Minority leader Representative Kurt Daudt, R-Crown, has referred to the “palatial senate office building,” when attacking Democrats over spending, but is now facing criticism for pushing through a 45% increase to the furnishings budget for the $307 million Capitol building renovation.
Brian Bakst of the Associated Press broke the story earlier this week. From the AP: “The vision was to take it back as close to 1905 as we could,” House Speaker Kurt Daudt said this week, referring to the vintage of the Capitol and a personal desire for decor that closely fits the building’s original time period. He said he was concerned that initial plans for furnishings were “at a quality level subpar to what people would have expected in a renovation of this nature.”
According to the AP “top aides for Daudt approached state officials about going beyond the original scope.” The original $4.5 million budget for furnishings was then increased by $2 million and attached to a bill just days before a vote took place in June’s special legislative session.
Daudt’s budget increase includes:
- Restoring hardwood floors in four leadership offices, rather than laying down carpet, including the House Speaker’s office
- Higher-end upholstery
- Historically compatible furniture in more spaces
- A $10,033 door with custom hardware for the Speaker’s suite
The total for the upgrades was $1.3 million, but the GOP set aside the $2 million to cover the bill if any items went over budget. Many of the improvements will be to the Speaker’s office suite, which is not open the public.
Republican party leaders in Daudt’s home district are not impressed. Peter Hiltner, a 31A party officer shared his feelings, “I feel it was the speaker’s job to cut the furniture budget instead of increasing it. It was not my intention to vote for and elect a representative from 31A that increases government spending. If I felt that way I would have voted for a DFL candidate. In 2016 we all will have another chance to attempt to elect legislators who will actually cut spending and I can’t wait.”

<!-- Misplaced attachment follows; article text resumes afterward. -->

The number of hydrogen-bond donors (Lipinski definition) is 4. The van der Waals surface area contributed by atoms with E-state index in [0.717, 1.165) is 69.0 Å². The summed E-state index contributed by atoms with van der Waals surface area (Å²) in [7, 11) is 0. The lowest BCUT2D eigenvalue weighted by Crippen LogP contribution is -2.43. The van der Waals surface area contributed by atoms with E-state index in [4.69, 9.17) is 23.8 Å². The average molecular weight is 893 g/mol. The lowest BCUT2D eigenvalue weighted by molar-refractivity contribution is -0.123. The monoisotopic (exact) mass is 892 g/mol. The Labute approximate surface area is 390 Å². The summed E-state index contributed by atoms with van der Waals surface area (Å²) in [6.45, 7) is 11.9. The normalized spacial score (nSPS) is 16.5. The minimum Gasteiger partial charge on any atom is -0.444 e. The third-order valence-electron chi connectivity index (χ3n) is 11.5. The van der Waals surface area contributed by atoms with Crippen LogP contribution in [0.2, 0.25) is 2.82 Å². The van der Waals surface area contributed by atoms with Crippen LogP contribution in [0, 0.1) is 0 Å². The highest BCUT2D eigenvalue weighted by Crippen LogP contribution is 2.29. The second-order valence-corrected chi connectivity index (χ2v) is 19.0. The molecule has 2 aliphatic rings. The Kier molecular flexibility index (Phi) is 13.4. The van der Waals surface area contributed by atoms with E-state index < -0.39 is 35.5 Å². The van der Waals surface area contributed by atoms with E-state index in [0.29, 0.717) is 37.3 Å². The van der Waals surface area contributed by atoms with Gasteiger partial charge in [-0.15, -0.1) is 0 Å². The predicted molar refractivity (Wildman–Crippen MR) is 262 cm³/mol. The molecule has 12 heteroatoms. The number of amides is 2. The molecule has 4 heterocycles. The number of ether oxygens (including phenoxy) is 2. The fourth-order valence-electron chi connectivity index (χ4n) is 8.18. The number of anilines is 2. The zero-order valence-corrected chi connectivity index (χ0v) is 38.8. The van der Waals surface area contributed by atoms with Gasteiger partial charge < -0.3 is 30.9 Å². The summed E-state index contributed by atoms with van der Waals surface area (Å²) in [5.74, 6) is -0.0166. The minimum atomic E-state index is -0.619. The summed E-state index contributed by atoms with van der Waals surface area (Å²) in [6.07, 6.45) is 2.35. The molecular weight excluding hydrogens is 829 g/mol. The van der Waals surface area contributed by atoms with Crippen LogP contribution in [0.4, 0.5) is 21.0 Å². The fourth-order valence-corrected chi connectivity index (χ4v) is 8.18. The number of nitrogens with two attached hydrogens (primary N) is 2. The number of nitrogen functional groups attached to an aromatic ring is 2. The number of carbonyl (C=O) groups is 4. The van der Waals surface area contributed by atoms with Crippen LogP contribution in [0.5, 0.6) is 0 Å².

Oak Grove city council member Dan Denno is the chair of Daudt’s local senate district and shared his feelings about the decision. “There are things you need to do to renovate a building and there things you don’t need to do to renovate the building. We as conservatives should be on the side of making sure that all money spent– that is donated to the government by the citizens– is well spent. If I were spending my own money for a door I certainly wouldn’t spend $10,000 on the door no matter how much I was trying to recreate an earlier era.”
Daudt is widely praised for keeping a tight grip on the Republican House caucus. In a City Pages article about the $2 million increase to the furnishings budget, the paper quoted a GOP legislator as an anonymous source “so as not to run afoul of Daudt.” The source stated, “I didn’t know about this and I don’t know anyone else who did. Now we find out [Daudt] went behind everyone’s back to decorate this ceremonial office. It doesn’t make much sense.”
The cost to renovate the 1905 Capitol building has ballooned to $307 million, the original estimated cost was $273 million. The State Capitol Preservation Commission will meet next on Monday, August 24th from 3-5pm where the additional budget items proposed by Daudt’s staff will need to be approved.
UPDATE: 4:42pm Another party officer in Senate District 31, Tony Crego, has expressed his concern about the spending and Daudt’s role: “I understand the sentiment behind wanting to make the Capitol look good and historical, however I think a lot of what was requested is completely unncessary. This is a horrific job of leading by example and I’m terribly disappointed.”